In the wake of the coronavirus pandemic, studios are being forced to make tough decisions about which movies will be delayed and which will be sent to streaming and on-demand platforms. With many of the nation’s theaters finally beginning to slowly open again, there still aren’t many big, tentpole films being released. More and more are being delayed as Hollywood waits for the best time, whenever that is, to make the most bank.
Disney’s Mulan, bypassed U.S. movie houses completely and debuted on Disney+ on September 4, more than five months after its originally scheduled opening date in theaters. Warner Bros.’ oft-postponed Christopher Nolan film, Tenet eventually opened on September 3, but didn’t do the sort of box office the studios require, putting them in a stark moment of decision. With a huge backlog of films awaiting release and production restarting or beginning on others, does the year in movies have to include leaving the house? Mulan wasn’t exactly a smash and Tenet wobbled financially, but we still haven’t heard any reports of theater-based viral clusters related to COVID. Still, it’s hard to imagine regular theatergoing — or major releases — resuming before the arrival of the New Year, a vaccine, or both.
Movie theaters are facing multi-pronged setbacks as the lockdown measures have forced movie-goers to stay home and tune into the closest alternative — online streaming platforms.
Many 2020 movies destined for wide release have already gone to streaming — Judd Apatow’s The King of Staten Island premiered on VOD, Apple bought the Tom Hanks WWII drama Greyhound, and Disney diverted Hamilton to Disney+, a decision that no doubt boosted its subscriber base, now at an impressive 60.5 million. And the Sundance hit Palm Springs, which Neon and Hulu paid more than $17 million to acquire, became a Hulu-only release this summer. But Mulan is different — it cost $200 million, and the company’s choice to release it through Disney+ means that nothing is off the table. The $29.99 price tag (for which you “own” the movie as long as you’re a subscriber) is high compared to a movie ticket, but for families that would have gone to see it together, it’s a no-brainer. And since it doesn’t have to share revenue with theaters, Disney needs to sell far fewer virtual tickets to make a profit.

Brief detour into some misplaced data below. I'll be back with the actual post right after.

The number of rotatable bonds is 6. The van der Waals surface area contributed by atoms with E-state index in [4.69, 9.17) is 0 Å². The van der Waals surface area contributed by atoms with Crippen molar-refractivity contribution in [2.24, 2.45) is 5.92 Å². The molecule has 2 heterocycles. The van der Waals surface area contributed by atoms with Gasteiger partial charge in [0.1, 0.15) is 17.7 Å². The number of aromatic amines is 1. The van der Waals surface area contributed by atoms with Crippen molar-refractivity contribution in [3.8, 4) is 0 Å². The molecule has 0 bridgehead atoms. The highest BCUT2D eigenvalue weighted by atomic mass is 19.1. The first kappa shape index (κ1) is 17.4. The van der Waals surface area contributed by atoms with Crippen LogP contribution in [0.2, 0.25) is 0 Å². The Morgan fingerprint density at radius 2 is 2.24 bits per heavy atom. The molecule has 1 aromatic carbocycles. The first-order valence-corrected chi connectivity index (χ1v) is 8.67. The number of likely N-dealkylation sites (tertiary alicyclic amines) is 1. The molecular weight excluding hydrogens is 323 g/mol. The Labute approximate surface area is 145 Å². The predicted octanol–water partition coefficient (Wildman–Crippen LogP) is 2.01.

That’s the argument being made by investors like Daniel Loeb, the chief of Third Point a hedge fund, who argues that Walt Disney Company to suspend its dividend and reinvest that money into acquiring and producing new content for its streaming services. Doing so, he insists, would double the company’s spending on tentpole films and series to highlight on its Netflix challengers. He also says that Disney should place more of its upcoming blockbusters on Disney Plus, suggesting that streaming services, and not theatrical exhibition, represent the future of movies.
Loeb’s hedge fund owns roughly 5.5 million shares in Disney, as of June 30 of this year.
As reported in Variety:
“Just this week, Regal Cinemas shuttered all its U.S. operations and physical theaters. While we all share a certain sadness and nostalgia for this eventuality, I am sure that people felt similar emotions about horse-drawn carriages when the automobile was first introduced,” Loeb writes in a letter to Disney CEO Robert Chapek. “Every Hollywood executive has been able to enjoy first run films in the comfort of their home theaters for years. We urge you to democratize this experience and to continue to embrace the future of home entertainment with the utmost urgency in executing the company’s digital transformation.”